330 total views, 2 views today
Veteran highlife musician, Gyedu-Blay Ambolley, has accused the media of killing highlife music in Ghana.
According to him, the media, particularly radio stations, have neglected Ghana’s indigenous highlife music to play more dancehall.
“Radio stations have been part and parcel of our music not being played that much. Because for some few years now, most of the radio stations have been pumping every time, dancehall,” he told Naa Ashorkor on Showbiz A-Z on Joy FM on Saturday.
Indigenous highlife music became identified with Ghanaians in the 20th century onwards.
This locally brewed music at a stage was referred to as ‘Palm Wine’ music because of its prevalence within the palm wine sipping folks in Gold Coast, now Ghana, as a form of recreation.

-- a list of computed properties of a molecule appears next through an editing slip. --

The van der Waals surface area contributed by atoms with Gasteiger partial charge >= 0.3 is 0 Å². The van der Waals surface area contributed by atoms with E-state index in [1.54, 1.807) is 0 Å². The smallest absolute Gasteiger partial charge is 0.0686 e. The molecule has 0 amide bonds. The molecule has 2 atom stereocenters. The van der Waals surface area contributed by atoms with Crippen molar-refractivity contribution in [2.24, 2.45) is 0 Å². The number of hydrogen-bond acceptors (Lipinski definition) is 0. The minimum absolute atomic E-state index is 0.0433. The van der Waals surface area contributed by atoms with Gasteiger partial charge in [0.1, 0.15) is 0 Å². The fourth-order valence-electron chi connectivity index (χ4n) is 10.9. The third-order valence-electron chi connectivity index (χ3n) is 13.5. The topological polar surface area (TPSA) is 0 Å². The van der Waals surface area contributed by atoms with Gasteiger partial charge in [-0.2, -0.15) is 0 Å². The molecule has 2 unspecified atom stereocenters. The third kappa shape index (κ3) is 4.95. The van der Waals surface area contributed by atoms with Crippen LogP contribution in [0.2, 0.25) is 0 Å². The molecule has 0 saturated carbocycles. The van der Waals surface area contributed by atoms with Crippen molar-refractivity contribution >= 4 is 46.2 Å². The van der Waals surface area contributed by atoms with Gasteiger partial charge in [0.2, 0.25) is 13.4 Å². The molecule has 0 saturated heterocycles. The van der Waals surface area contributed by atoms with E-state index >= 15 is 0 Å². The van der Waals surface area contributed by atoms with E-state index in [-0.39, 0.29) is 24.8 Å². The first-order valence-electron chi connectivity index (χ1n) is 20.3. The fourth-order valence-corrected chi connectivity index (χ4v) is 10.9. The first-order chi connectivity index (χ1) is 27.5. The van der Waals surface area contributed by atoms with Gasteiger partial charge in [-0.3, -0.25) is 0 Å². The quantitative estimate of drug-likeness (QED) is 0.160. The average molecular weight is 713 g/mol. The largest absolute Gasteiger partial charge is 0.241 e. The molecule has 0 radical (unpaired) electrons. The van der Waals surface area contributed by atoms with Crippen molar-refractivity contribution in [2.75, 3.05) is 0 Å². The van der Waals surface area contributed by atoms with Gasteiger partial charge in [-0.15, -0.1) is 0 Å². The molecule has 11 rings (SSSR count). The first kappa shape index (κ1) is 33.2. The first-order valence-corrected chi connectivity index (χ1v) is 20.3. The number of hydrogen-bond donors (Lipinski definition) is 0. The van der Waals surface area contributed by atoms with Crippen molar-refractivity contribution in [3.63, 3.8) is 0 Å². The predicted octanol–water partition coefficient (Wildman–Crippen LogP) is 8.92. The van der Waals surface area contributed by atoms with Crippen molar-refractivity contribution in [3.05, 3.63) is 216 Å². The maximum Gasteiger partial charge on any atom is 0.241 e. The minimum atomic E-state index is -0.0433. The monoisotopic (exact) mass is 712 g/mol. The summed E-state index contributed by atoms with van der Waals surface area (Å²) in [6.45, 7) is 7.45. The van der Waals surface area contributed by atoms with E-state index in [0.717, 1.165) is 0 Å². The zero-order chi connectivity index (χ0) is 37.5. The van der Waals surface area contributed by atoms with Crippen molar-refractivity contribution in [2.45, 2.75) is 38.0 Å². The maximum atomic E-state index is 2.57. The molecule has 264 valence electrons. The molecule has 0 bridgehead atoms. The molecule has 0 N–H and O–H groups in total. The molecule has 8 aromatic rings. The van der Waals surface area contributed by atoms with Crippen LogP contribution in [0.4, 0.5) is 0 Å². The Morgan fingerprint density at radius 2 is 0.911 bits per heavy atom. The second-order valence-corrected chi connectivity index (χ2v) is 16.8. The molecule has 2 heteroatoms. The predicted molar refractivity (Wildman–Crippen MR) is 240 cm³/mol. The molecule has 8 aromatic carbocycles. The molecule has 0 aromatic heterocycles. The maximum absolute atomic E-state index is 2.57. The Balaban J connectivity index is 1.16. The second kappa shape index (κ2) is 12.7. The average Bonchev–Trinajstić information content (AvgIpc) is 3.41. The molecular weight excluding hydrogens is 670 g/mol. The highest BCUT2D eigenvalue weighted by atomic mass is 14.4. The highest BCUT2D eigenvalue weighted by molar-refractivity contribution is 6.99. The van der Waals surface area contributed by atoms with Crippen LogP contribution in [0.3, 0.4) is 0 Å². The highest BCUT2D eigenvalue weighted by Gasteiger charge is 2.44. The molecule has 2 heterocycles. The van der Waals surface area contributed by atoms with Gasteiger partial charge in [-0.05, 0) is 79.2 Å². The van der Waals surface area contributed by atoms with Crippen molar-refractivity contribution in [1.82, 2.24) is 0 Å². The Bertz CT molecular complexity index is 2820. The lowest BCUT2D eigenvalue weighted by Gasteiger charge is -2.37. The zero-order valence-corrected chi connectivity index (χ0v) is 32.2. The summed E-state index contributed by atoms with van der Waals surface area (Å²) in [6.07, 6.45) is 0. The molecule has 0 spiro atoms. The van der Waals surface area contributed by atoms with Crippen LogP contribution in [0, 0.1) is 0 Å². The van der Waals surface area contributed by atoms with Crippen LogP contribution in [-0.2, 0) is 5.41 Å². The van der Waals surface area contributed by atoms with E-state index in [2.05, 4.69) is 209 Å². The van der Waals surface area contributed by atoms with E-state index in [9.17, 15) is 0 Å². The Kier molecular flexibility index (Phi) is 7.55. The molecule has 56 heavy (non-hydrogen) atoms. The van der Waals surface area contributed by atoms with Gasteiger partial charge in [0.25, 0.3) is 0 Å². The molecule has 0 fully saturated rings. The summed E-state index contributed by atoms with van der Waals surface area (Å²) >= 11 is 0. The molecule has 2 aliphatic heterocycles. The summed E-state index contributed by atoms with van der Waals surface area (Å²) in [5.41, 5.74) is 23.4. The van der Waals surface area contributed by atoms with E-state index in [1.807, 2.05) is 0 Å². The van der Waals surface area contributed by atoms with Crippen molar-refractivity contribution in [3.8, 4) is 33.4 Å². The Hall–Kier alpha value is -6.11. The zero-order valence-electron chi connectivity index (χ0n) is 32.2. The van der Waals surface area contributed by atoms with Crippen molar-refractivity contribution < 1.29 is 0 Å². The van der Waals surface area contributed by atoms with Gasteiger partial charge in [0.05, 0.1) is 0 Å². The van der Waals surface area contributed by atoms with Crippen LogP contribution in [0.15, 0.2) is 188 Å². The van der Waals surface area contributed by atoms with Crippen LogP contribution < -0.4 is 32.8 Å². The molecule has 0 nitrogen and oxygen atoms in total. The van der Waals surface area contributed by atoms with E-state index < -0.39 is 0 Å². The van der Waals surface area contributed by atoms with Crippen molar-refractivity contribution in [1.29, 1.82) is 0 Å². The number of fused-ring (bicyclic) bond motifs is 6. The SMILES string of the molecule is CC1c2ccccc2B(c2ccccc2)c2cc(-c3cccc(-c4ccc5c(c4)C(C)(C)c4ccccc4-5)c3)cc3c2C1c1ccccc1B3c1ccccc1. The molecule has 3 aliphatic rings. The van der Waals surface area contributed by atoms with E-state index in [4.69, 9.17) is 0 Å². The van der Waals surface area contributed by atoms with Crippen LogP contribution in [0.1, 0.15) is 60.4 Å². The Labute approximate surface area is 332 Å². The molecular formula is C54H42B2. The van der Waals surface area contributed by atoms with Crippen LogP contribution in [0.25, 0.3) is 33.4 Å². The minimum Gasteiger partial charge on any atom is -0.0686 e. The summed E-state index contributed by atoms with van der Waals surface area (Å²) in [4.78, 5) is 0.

Burger highlife was also regarded as a distinctive form of highlife believed to have been created by Ghanaian immigrants to Germany.
Highlife in any form has been greatly associated with the Ghanaian culture and an invention of the West African country.
The dominance of the genre of music has taken a nosedive in recent times compared to the 1970s.
Gyedu-Blay Ambolley in an interview on Showbiz A-Z, tried offering an explanation for the decline.
According to him, long curfews following the 1981 coup staged by Former President J.J Rawlings, had a huge toll on the indigenous music.
However, considering the current trend contributing to the fall of highlife music, the veteran musician mentioned the proliferation of radio stations and their love for dancehall music which obviously does not originate from Ghana as a key factor.
“That also has helped in killing what we call highlife, that is our heritage,” he stressed.
The veteran musician stressed that dancehall music does not originate from Ghana and it will be erroneous to project that genre of music to the rest of the world as ours.
Gyedu-Blay Ambolley called for the passage of a law that will ensure that 80% of music played by the media is locally produced with priority being given to highlife music.